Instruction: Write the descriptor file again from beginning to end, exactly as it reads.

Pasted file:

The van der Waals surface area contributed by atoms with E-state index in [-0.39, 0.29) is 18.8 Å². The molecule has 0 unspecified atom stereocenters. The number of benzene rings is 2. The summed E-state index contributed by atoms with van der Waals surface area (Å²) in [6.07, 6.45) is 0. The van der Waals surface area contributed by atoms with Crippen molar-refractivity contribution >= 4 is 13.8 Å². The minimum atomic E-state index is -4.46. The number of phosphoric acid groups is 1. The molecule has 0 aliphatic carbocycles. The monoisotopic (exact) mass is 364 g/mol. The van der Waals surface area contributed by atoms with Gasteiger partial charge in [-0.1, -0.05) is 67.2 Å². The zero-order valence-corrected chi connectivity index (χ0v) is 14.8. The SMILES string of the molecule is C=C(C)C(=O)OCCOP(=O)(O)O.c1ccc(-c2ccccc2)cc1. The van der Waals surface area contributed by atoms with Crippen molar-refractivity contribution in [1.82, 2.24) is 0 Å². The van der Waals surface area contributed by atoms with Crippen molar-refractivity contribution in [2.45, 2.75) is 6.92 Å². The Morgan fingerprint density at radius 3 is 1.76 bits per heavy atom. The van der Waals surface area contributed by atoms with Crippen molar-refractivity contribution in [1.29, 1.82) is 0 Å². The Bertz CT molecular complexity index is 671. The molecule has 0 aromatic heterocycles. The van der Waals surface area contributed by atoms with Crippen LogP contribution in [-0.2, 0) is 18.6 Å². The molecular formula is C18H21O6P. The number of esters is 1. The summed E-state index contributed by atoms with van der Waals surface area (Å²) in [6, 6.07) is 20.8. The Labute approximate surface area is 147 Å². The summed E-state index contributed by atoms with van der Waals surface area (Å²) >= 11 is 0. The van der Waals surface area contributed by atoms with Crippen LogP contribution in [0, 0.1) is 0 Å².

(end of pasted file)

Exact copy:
The van der Waals surface area contributed by atoms with E-state index in [-0.39, 0.29) is 18.8 Å². The molecule has 0 unspecified atom stereocenters. The number of benzene rings is 2. The summed E-state index contributed by atoms with van der Waals surface area (Å²) in [6.07, 6.45) is 0. The van der Waals surface area contributed by atoms with Crippen molar-refractivity contribution >= 4 is 13.8 Å². The minimum atomic E-state index is -4.46. The number of phosphoric acid groups is 1. The molecule has 0 aliphatic carbocycles. The monoisotopic (exact) mass is 364 g/mol. The van der Waals surface area contributed by atoms with Gasteiger partial charge in [-0.1, -0.05) is 67.2 Å². The zero-order valence-corrected chi connectivity index (χ0v) is 14.8. The SMILES string of the molecule is C=C(C)C(=O)OCCOP(=O)(O)O.c1ccc(-c2ccccc2)cc1. The van der Waals surface area contributed by atoms with Crippen molar-refractivity contribution in [1.82, 2.24) is 0 Å². The van der Waals surface area contributed by atoms with Crippen molar-refractivity contribution in [2.45, 2.75) is 6.92 Å². The Morgan fingerprint density at radius 3 is 1.76 bits per heavy atom. The van der Waals surface area contributed by atoms with Crippen molar-refractivity contribution in [1.29, 1.82) is 0 Å². The Bertz CT molecular complexity index is 671. The molecule has 0 aromatic heterocycles. The van der Waals surface area contributed by atoms with Crippen LogP contribution in [-0.2, 0) is 18.6 Å². The molecular formula is C18H21O6P. The number of esters is 1. The summed E-state index contributed by atoms with van der Waals surface area (Å²) in [6, 6.07) is 20.8. The Labute approximate surface area is 147 Å². The summed E-state index contributed by atoms with van der Waals surface area (Å²) >= 11 is 0. The van der Waals surface area contributed by atoms with Crippen LogP contribution in [0, 0.1) is 0 Å².